Dear Quirkyalone: Where are all the Quirkyalone men?

“Dear Quirkyalone: Advice for QuirkyLiving” is a weekly guest column by the authors of the brilliant blog Onely. It appears every Monday. When you’re making up your own road map for (quirky)living, you need thoughtful advice. We’re here for you. Quirkyalone and Onely welcome your questions; send them on to onely AT

Dear Quirkyalone,

Why are there so many more Quirkyalone women than Quirkyalone men? –Cynthia

Dear Cynthia,

Let me start by saying that the Quirkyalone movement–and the singles’ advocacy movement in general–needs and wants more men. More men! More single men’s blogs! More single men commenting on blogs! More single men writing about, talking about, thinking about, and waving a banner for Quirkyaloneness. The concept of being happily single and not settling is not unique to women.

While not unique t0 women, the experience of being able to hold out for one’s dream man or woman (and being ok if that person never comes) is a relatively new experience for them. For most of this history of the human race, females were usually forced to settle. What choice did they have? They were not fully allowed into the workforce or given control over their own finances, inheritances, birth control, etc. Sometimes they even did more than settle: they connived, competed, and prostrated in order to snag a man, any man, who: wanted them; could feed and clothe them; could care for the children the woman would inevitably conceive. If the woman had luck, she married someone who refrained from abusing her out of his own moral sense, so she didn’t have to rely on the vagaries of a patriarchal law system to protect her. Renee Zellweger’s man-eating and manipulating character in the historical fiction western Appaloosa is a good example of this desperate search for protection. Toward the end of the movie she gives a tearful speech where she defends her actions, pointing out that her entire survival depends on her ability to get and keep a man.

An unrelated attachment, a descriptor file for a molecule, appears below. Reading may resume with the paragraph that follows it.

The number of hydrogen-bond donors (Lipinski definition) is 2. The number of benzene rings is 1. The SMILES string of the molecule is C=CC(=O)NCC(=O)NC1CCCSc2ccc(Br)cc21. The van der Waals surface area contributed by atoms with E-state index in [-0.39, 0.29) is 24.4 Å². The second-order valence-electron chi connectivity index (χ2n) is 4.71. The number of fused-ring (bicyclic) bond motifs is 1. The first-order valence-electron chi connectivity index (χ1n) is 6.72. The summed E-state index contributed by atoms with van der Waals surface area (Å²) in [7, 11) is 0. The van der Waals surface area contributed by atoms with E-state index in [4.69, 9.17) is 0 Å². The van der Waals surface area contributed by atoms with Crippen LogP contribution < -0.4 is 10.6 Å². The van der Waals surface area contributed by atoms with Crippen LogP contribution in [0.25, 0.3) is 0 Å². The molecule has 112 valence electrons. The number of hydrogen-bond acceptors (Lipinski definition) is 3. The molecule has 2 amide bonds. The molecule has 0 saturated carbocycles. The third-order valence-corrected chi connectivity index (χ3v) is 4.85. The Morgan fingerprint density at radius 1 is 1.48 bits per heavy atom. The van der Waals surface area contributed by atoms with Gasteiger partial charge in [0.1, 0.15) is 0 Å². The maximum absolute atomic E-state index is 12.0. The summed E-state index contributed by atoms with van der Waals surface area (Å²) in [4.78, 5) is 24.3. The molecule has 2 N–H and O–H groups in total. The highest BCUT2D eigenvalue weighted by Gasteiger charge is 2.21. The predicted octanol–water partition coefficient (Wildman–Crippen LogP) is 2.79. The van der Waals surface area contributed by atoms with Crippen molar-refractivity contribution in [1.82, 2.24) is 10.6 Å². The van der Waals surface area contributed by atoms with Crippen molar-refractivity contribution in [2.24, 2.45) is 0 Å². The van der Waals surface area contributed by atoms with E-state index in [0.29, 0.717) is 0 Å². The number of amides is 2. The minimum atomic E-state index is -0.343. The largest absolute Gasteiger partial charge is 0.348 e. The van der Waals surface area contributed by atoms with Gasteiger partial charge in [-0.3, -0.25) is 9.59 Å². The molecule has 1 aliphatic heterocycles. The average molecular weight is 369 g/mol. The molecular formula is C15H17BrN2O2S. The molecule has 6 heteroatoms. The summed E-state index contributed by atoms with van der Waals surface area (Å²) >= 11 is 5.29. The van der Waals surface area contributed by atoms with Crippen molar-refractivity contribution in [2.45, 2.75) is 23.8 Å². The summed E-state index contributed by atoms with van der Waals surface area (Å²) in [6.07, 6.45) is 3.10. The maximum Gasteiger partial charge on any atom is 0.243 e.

Perhaps the large number of Quirkyalone (and Quirkytogether) women reflects a backlash (consciously or not) against this oppressive legacy. Perhaps in the collective female consciousness, or through stories passed down from generations of mothers to daughters, Quirkyalone women retain the memory of their ancestors’ frustrations and abstain from all but the most stellar relationships out of respect for those before them who didn’t have the choice to be single.

Another reason for the higher visibility of Quirkyalone women may be that they are primed, biologically and/or culturally, to reach out to other people for friendship and support, to share their feelings, and to provide and seek empathy with others. Because of this, women tend to have larger or stronger networks of friends and extended family for emotional support. This is helpful characteristic if you want to be happy in the absence of a dedicated romantic partner. What’s more, these sorts of communication skills lend themselves to participation in an advocacy community, whether at meetings or group happy hours or online blogs and listserves.

Women are used to talking about relationships. We are used to reading pop culture articles telling us how to have relationships. We are used to being told how to find and keep a man. We are therefore used to judging ourselves according to our relationship status. From that point, it’s a relatively small mental leap to say, “I have judged my single status and found it. . . not really as bad as all the magazines make it out to be.”  Men, however, do not spend as much time–indeed, are not encouraged to spend as much time–thinking about relationships. So they are less likely to end up browsing the internet for “ok to be single” and stumble upon Quirkyalone.

All that said, there’s no reason more men can’t discover their inner Quirkyaloneness. In fact, it’s important to encourage men to integrate into the Quirkyalone movement, exactly because they may have a tendency not to reach out and communicate as intensely as women, leading (depending on the person) to the unhappy isolation so many people couple up to try to avoid.